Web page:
There’s a young woman selling scarves in the entrance vestibule, and as her stall is situated immediately as you go in, and people are going in behind you, you don’t stop or notice too carefully what she’s got, and it’s only when you’re on your way out of this Open Day market at the converted children’s school that is Taito Designers Village, that it strikes you, some of her things are very nice indeed, bold patterns, interesting fabrics, a kind of warmth.
Try some on. Shiho Seya’s scarves speak to you. And look, you’ve found one for you! So now you have to buy it, because it spoke so clearly, the colours, design and material, it’s almost impossible that any other one will do, this fine blue check with brown and orange, it has to be this one, that’s how clear and easy-to-grasp and distinctive her designs are.
Also look at the others. All natural fibres including cotton, linen, baby alpaca. Natural, because with natural, she says, you can perform a bigger range of finishes than with synthetic, such as stretching and distressing and crinkling up etcetera. Some scarves combine different weaves, so that textures and colours vary along the length, others split midway into two, with the main piece of fabric parting into its linen and wool-cotton components, so you get three tongues of entirely different weights and textures, that you can wrap how you like.
Seya wants you to play, find your own way to bundle them, even use the big, featherlight ones as curtains, as she does. The thing that she makes, she says, is less a designed product made out of cloth, than it is the cloth itself – the entire object of her attention, what she is designing and producing, regardless of any intricate joining or finishing, is this: a piece of cloth. That’s why she makes sure they’re very good to touch.
The entire object of her attention, what she is designing and producing, regardless of any intricate joining or finishing, is this: a piece of cloth.
Yesterday you take a friend to her workshop and your friend likes the red checks and says they’re sort of post-punk, and Seya says yes, I like Great British patterns, and points to her shelf, to a Post-It-bristling book on Scottish tartans, and tells you how she studies for inspiration, the books are read and forgotten, her investigations of Islamic weaving, absorbed and forgotten – what she creates when all this cosmic dust re-converges is a world of all cultures, she says with a laugh, “no place”.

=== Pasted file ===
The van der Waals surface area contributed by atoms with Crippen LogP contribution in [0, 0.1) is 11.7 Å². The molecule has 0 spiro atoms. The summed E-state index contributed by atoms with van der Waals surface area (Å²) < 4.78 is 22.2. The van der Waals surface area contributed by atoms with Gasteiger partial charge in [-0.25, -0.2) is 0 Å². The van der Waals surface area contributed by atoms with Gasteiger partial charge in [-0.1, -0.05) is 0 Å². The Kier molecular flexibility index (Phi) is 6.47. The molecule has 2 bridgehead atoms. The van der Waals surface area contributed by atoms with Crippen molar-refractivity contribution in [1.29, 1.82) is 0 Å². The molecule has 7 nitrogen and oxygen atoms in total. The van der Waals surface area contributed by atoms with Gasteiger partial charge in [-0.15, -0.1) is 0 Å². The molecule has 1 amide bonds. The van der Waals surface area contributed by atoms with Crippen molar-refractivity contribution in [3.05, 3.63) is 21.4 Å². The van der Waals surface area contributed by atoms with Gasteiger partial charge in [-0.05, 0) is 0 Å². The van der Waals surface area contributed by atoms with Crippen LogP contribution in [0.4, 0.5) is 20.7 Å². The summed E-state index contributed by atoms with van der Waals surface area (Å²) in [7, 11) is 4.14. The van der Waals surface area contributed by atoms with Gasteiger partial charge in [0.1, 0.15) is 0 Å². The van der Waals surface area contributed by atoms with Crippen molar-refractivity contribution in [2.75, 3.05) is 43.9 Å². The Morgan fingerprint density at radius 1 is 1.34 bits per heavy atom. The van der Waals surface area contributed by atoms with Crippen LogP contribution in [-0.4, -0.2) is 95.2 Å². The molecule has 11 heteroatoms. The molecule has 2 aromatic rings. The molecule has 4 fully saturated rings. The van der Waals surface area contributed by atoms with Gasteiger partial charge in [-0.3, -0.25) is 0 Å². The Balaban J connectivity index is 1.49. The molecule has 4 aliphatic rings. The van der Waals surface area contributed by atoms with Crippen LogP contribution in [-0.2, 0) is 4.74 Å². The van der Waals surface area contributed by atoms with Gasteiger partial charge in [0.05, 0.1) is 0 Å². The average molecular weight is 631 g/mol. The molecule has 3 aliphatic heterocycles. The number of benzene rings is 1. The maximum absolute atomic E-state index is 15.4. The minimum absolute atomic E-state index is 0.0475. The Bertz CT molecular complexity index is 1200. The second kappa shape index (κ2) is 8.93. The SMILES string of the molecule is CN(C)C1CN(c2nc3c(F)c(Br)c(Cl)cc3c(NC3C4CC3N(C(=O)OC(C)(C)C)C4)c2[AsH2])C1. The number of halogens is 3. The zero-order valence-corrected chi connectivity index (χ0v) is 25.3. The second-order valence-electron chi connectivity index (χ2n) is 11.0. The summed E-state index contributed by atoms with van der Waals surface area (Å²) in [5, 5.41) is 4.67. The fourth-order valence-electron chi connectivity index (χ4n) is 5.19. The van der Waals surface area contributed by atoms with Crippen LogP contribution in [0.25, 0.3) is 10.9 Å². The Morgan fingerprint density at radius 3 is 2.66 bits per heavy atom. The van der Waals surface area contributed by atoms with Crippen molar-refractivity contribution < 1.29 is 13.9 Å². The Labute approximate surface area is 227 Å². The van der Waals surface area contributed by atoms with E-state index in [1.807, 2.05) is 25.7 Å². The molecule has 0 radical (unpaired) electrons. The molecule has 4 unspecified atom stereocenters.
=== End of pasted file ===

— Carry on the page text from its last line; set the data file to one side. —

She used to work for a textiles weaver in the far west of Tokyo. Fancy that, in this age of Chinese manufacturing dominance, they actually made textiles in Tokyo. Well, it shut down in October last year.
But that’s how she began exploring small-scale mass-production, her look is hand-made yet machine-made. She pushes the limits of what the older weaving machines can do, she says, and she understands how to work those old automated looms, they allow much more tweaking than modern ones, and she knows how to do this because in her previous job she did everything, from dealing with the business to designing the textiles and working in the factories with the machines. It was a good arrangement, as the president had let her run her label, Coova – pronounced Koh-ba, meaning factory – on the side.
She talks about how much she learnt on that job, and says, you might think I learned more there than at art college. But I wouldn’t say that, because I had a lot of help from school.
She is also getting support from the people at Taito Designers Village. I couldn’t manage without them she says, as it’s a low rent studio, like all the artist spaces here. She moved in last April and like the other tenants is permitted to stay for three years. She works in a narrow former classroom, bouncing ideas off her architect boyfriend who sometimes drops by to keep her company and work with his laptop. She sells some products through the Claska design stores, and an online shop is her hope for the new year.
The way she speaks is as considered and unambiguous as the expression you see in her scarves. The way things are coming together, this next year is going to be her time.